These are frequently asked questions about lease extension, and the process to extend a lease:

Lease Extension - How long a lease extension will I get?

Under the terms of the 1993 Act, you will get another 90 years added on to the existing balance of your lease. The entire time will be ground rent-free (technically peppercorn rent).


Lease Extension - What Are The Additional Costs?

Under the terms of the 1993 Act, you are responsible for the freeholder’s reasonable valuation and legal costs.

In some cases, especially where there have already been some other leases extended in the same building, the freeholder may not require a valuation or solicitor to validate the Claim, which is good for the leaseholder. More typically the procedure goes like this: When the freeholder receives a S42 Claim they will pass it to their solicitors to have the validity checked and usually ask the lessees representative to deduce Title. Then the freeholder will order a valuation survey and a S45 counter notice will be issued by their solicitors. Subsequent negotiations usually involve the freeholder’s surveyor, and if a premium is agreed, the freeholder’s solicitors issue a new lease or deed of variation.

If a premium cannot be agreed, either party can request an LVT decision. Usually each party pays their own costs relating to the LVT. However some leases allow the freeholder to charge all legal fees back to the leaseholder. In this case you can ask the LVT to consider this claim under Section 20c of the Landlord and Tenant Act 1985, so the freeholder will be required to pay their own expenses and not claim them back.

So you can see it is difficult to give an exact cost for legal and valuation fees, but as an approximate guideline allow £1-2000 with no LVT involvement.


Lease Extension – How long does the lease extension process take?

If you are looking to sell your flat and want to quickly extend your lease through a formal Claim under the 1993 Leasehold Reform, Housing and Urban Development Act, you will be disappointed – the process is neither quick or easy. The good news is that you can start the formal Claim process and then assign your rights to the buyer – who then does not have to wait for the 2-year ownership qualification period.

You would think that if you were offering the freeholder a large sum of money, they would move quickly to say ‘yes’, but for some reason the typical response time is glacial. Each stage often approaches the prescribed maximum. For example the initial S42 Claim has a period of 2 months before any counter notice, and most freeholders reply at the end of that period. Even when you have completed negotiations and agreed the final premium, the freeholder’s solicitors often move slowly in issuing a new lease. Overall the process can take from 4 to 18 months. If LVT intervention is required, add an extra few months.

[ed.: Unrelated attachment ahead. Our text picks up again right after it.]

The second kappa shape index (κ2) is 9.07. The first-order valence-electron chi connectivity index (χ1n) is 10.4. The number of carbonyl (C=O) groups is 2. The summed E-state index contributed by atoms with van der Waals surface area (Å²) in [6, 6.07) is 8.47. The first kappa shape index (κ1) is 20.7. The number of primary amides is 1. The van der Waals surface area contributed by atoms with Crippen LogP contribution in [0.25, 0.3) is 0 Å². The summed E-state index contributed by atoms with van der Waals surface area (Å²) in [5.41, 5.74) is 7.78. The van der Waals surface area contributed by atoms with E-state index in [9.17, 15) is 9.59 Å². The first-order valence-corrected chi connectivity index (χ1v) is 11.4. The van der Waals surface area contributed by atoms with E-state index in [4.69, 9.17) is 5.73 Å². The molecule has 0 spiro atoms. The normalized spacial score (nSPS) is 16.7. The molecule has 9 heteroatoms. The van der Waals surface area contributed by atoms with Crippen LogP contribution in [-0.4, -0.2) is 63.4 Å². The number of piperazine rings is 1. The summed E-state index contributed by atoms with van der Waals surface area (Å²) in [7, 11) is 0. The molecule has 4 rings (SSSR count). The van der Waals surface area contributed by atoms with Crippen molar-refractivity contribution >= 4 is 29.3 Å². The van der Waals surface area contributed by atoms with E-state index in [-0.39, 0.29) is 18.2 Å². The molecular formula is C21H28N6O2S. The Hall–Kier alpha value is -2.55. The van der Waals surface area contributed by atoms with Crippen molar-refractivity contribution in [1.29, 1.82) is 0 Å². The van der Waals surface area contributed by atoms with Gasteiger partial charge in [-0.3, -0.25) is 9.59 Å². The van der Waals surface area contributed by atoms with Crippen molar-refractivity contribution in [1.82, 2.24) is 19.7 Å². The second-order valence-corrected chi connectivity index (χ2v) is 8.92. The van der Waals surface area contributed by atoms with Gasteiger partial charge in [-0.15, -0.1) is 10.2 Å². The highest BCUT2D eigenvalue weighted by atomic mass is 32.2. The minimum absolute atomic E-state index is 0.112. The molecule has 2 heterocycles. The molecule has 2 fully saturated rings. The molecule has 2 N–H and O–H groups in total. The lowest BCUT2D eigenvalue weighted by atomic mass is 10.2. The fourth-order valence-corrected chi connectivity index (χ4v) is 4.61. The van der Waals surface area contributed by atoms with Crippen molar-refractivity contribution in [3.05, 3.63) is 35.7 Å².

Lease Extension – Leasehold Valuation Tribunal (LVT)

A frequent concern is “what happens if we cannot agree on a price for the lease premium – will I need to go to the LVT for resolution?”

A lot depends on the stance of the participants. Firstly, a majority of premiums are agreed by negotiation. Most freeholders are reasonable, and although they attempt to get the best price, a fair settlement is the most common outcome.

However in a minority of cases, the freeholder know the concerns that many people will have in relation to the LVT, as the cost and overhead of preparing a case at the LVT is considerable. In this case they refuse to negotiate in the hope that the leaseholder will just pay up to avoid LVT action.

In reality, for most lease premiums, it is not worth either party proceeding to a LVT, as both parties are responsible for their own costs relating to a LVT hearing. So brinkmanship comes into play, and most cases that look like they are proceeding to the LVT are settled at the 11th hour.


Lease Extension - How do I get a new Lease?

As part of the process, after the premium has been agreed, the landlord's solicitors will prepare a new lease. This may be a short lease with the new terms, referencing the original lease, or a deed of variation covering the altered clauses. In addition due to recent changes in the Land Registry requirements, an additional document of prescribed clauses will also be provided.




Leasehold Questions?

Call us today on
020 8629 1066 or click here for no-obligation advice on how to increase the value of your flat.

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